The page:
Irish Methodists welcome IRA peace moves
Sept. 12, 2005
|A UMNS photo by Kathleen LaCamera
Peace can only be built with trust in place, says the Rev. Gary Mason, a Methodist minister in Belfast.
A UMNS Report
By Kathleen LaCamera*
Methodists are waiting for concrete results from recent statements by
the Irish Republican Army, the paramilitary group, regarding the end to
its armed campaign in Northern Ireland.
"The IRA announcement is a very positive move forward and the most
generous response we have had so far," observed the Rev. Jim Rea, former
president of the Irish Methodist Church and superintendent minister of
the Portadown Circuit. "However, it must be backed with actions that are
clearly verifiable, and until this happens, trust will not be
Irish Methodist minister Gary Mason has worked for years in Belfast
communities living with a strong paramilitary presence. Mason said he
was glad to learn of the IRA's July 28 statement that it had ended its
armed struggle, but he echoed Rea's feelings that action is the key to
"If the IRA is genuine about peace, they need to show their enemies a
major act of decommissioning that can be verifiable or they won't be
able to build peace. … That can only be built with trust in place,"
Mason told the United Methodist News Service.
British news media are reporting that the IRA will soon begin
decommissioning its weapons. The Sept. 3 Guardian newspaper, quoting
sources close to the British and Irish governments, said
"decommissioning should be completed within weeks."
In the past, when the IRA put a number of weapons "beyond use," it
required confidentiality from official observers, which left the
observers virtually barred from reporting any meaningful description of
what they had seen.
The Guardian reported that the upcoming process will include not only an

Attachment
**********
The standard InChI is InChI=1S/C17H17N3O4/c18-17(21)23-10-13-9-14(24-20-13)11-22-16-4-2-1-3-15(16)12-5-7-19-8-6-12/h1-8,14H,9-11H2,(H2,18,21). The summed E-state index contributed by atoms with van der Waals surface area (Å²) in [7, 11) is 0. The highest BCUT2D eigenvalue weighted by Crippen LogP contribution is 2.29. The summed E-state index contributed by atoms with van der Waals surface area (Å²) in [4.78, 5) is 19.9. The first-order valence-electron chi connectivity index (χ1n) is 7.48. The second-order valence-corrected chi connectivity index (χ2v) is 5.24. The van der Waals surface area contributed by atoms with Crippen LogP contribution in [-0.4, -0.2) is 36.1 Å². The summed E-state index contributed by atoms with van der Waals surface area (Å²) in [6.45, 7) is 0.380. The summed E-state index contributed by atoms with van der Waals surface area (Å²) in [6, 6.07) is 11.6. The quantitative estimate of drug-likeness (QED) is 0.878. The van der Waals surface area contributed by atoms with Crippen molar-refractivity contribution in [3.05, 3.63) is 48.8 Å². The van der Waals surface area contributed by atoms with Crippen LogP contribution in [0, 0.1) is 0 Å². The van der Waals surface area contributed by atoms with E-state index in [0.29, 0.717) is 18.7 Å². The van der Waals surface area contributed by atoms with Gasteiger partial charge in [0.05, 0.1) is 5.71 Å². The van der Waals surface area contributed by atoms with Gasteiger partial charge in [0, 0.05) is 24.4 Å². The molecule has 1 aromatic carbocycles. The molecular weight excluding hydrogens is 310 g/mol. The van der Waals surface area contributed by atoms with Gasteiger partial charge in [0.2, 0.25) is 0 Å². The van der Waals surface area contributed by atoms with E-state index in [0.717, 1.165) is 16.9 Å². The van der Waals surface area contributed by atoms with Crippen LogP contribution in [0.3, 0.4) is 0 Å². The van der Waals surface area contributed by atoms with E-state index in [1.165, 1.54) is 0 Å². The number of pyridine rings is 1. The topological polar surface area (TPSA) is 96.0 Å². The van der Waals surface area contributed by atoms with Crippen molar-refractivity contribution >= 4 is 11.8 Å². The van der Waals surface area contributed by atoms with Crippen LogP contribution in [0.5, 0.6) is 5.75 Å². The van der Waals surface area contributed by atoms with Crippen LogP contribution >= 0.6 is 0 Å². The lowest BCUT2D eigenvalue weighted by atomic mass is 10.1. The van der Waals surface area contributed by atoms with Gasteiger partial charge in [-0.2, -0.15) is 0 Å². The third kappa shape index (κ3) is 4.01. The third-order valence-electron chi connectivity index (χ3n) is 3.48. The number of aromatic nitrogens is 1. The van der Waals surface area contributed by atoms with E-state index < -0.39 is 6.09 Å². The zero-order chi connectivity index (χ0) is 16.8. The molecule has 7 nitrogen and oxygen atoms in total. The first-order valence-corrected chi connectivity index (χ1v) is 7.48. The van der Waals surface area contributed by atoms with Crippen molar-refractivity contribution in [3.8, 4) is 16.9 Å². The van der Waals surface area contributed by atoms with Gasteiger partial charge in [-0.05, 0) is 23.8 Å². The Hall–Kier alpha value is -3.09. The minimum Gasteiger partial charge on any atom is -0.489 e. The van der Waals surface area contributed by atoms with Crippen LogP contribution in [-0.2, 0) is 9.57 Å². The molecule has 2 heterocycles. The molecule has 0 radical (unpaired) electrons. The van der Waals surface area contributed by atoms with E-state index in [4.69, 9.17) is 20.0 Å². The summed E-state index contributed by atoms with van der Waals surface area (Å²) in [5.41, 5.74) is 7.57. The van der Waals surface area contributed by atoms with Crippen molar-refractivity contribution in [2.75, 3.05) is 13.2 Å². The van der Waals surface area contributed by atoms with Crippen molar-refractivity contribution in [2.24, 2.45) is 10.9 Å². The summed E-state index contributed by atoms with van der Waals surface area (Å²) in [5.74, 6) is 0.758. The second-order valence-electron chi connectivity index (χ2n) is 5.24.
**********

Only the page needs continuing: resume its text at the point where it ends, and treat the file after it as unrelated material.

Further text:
inventory of specific decommissioned weapons but the presence of "two
clergymen, one Protestant and one Catholic, (who) will be invited to
witness the final disarmament process." The two clergy representatives
will be invited to tell the public what they observed.
Within the Protestant Unionist community, people are still wondering why
the IRA did not make this move two or three years ago. Mason said it is
easy to see this latest move as one motivated by self-serving politics.
He believes that bad press from a high-profile bank robbery, pub murder
and terrorist training charges all linked to the IRA in recent months
have contributed to the timing of this latest announcement.
In October, Mason and members of his East Belfast Mission team will
travel to Florida to talk with U.S. United Methodists about the complex
challenges of ministry in Northern Ireland's divided community.
The Rev. Desmond Bain, president of the Irish Methodist Church, said he
too awaits the early reports and verification of complete disarmament as
pledged in the IRA statement.
"I am glad to see a complete end to the IRA's activities and the
commitment to a peace strategy within purely democratic lines," he
He called on members of the Irish Methodist Church to continue to work
and pray for a future in which sectarianism is ended and the hurts, past
and present, are healed.
"Terrorism is no longer acceptable," said Rea, whose seven congregations
lie in an area that has been a flash point for conflict during the
contentious summer Marching Season. "Many of us believe people like
Gerry Adams are sincere in attempting to bring an end to violence, but
they too find it difficult to bring their communities with them." Adams
is a leader of Sinn Fein, the political party affiliated with the IRA.
The Methodist Church has a "positive role" to play by helping the
Protestant community, particularly Unionist politicians, engage with
this latest development in the peace process, according to Rea.
Meanwhile, Protestant riots broke out in Belfast Sept. 10-11, as
paramilitaries and armed mobs fired on police and destroyed property.
Causes cited by news reports included Protestant frustration with the
British government's handling of security concerns and anger at police
for barring a Protestant march near a Catholic area of Belfast.
*LaCamera is a United Methodist News Service correspondent based in Manchester, England.
News media contact: Linda Bloom, New York, (646) 369-3759 or email@example.com.
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